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Study Reports TV Contributes More to Obesity than Computers and Video Games

Update Date: Apr 09, 2013 11:01 AM EDT

Childhood obesity can be attributed to several factors from poor diet to lack of physical activities. The improvement of technology, making computers, televisions, and video games, more enjoyable than a day at the park have led to more young children sitting than moving. Researchers have known that the increase availability of the Internet through different means, such as smart phones and tablets, have led to more sedentary lifestyles for the youth. However, researchers found that out of all the different types of screens, television, computers, and video games, traditional television is still the biggest contributor to obesity.

The researchers from the Boston Children' Hospital looked at the effects of the different types of content available on television in indirectly promoting obesity in young children. The researchers evaluated the types of media that children from the ages of 13 to 15 used and how often they used it. The sample set of 91 children was also required to report their height and weight, which the researchers used to help calculate individual body mass indexes (BMI). The researchers reported that children spend over three hours per day in front of the television, which was the most time spend on any media screens within the household. The researchers also found that the children who actually paid attention to the television shows as opposed to being distracted by nearby situations or other media screens had higher BMIs. Children who paid attention to their tasks on the computer or during video games did not have higher BMIs.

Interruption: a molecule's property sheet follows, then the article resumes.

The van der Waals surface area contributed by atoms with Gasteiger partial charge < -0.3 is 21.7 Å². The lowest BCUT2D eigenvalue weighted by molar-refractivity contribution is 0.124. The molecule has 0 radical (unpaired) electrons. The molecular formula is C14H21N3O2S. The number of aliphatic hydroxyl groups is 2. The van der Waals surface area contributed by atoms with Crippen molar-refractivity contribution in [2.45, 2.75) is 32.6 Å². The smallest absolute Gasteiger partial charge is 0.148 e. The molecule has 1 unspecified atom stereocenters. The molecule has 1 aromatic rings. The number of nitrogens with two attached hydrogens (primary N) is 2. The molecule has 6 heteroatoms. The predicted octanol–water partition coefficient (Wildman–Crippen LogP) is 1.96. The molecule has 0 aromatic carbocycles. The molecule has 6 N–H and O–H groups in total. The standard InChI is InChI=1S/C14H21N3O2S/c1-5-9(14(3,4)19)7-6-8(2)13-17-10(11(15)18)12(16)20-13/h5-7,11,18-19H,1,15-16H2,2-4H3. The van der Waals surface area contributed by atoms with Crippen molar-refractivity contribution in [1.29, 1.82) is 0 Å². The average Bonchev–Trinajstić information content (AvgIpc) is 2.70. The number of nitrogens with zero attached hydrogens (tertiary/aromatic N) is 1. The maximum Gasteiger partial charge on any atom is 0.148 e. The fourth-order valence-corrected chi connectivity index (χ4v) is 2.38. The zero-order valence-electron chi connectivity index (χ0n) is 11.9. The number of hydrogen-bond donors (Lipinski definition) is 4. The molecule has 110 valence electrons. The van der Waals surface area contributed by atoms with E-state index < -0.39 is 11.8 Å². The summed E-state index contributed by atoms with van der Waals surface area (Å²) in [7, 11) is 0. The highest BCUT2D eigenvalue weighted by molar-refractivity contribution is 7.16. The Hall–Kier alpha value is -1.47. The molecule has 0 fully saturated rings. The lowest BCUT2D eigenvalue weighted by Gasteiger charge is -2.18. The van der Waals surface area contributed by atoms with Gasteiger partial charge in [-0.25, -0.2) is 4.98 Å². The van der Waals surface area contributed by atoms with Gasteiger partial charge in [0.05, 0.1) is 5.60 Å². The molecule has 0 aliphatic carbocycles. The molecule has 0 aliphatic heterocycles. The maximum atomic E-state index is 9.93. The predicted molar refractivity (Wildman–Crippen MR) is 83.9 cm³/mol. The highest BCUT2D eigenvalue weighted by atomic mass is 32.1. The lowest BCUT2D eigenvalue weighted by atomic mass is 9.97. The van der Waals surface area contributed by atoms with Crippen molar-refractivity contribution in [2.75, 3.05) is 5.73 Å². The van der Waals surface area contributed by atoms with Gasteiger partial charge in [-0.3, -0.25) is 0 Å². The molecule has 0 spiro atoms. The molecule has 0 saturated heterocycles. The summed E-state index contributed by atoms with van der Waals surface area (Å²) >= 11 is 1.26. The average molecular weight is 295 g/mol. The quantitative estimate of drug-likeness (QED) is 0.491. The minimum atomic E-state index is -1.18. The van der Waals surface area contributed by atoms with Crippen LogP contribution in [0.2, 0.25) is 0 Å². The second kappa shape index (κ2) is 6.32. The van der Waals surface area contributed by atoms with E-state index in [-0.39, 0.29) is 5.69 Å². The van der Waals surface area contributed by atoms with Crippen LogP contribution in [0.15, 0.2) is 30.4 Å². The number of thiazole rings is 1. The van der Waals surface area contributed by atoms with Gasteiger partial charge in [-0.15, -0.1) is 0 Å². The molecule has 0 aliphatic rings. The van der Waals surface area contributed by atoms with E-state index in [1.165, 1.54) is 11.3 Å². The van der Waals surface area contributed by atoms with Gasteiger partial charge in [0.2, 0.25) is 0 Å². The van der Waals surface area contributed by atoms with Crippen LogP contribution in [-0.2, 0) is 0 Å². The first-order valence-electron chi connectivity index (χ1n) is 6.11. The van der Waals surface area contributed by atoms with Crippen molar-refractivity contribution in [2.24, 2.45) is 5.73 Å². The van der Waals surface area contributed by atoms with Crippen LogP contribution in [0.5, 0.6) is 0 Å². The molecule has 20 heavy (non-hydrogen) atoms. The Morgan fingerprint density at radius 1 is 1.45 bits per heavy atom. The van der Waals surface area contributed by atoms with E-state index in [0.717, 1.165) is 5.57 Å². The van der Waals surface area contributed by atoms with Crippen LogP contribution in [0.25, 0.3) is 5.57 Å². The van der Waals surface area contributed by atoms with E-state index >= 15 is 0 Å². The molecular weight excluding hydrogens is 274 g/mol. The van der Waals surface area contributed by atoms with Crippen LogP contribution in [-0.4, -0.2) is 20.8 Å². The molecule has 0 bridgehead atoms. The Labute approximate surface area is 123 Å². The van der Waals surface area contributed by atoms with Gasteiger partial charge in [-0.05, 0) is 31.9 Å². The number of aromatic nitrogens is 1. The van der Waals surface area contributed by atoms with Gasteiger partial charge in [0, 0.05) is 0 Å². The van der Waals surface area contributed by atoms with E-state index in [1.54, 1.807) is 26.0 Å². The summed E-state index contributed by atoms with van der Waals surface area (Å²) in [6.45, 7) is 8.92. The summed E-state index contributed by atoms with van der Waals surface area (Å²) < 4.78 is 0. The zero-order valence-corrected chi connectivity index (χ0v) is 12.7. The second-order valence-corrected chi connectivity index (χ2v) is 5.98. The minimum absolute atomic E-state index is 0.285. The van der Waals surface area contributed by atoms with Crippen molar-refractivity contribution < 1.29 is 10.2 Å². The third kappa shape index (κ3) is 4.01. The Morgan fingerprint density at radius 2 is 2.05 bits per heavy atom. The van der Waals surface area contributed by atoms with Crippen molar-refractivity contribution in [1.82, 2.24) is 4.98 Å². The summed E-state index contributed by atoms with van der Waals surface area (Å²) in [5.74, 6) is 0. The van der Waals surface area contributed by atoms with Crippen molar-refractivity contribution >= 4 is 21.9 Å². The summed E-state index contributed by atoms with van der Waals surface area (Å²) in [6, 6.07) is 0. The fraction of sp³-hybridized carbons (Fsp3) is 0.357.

The findings revealed that 14-year-old males who reported to paying the most attention to the television show weighed 14.2 pounds more than boys who did not pay as much attention. For females, the difference between the two factors was 13.5 pounds. The researchers concluded that children who pay attention to the shows are also paying more attention to the commercials, which often include high calorie snacks and foods. These children might be at a higher risk for consuming these types of foods. Furthermore, children who watch television tend to have free hands, which allow them to snack uncontrollably. Video games or computers occupy the children's hands from reaching for a snack.

"If you're paying attention to TV, you're not playing attention to hunger cues," Michael Rich, the senior author of the study, explained. Rich is the director of the Center on Media and Child Health at the Children's Hospital and an associate professor of pediatrics at Harvard Medical School. "Big picture, it's not how much time any screen is on. It's what screen is on, what content is on that screen and what else is my child doing while absorbing that content."

The researchers believe that simply stopping children from watching television is not the solution in preventing childhood obesity. Screens in general have become a part of children's lives and taking that away would not solve anything. Parents should become more aware of these contributing factors of childhood obesity and try to monitor the content that their children are viewing.

The study was published in Pediatrics.

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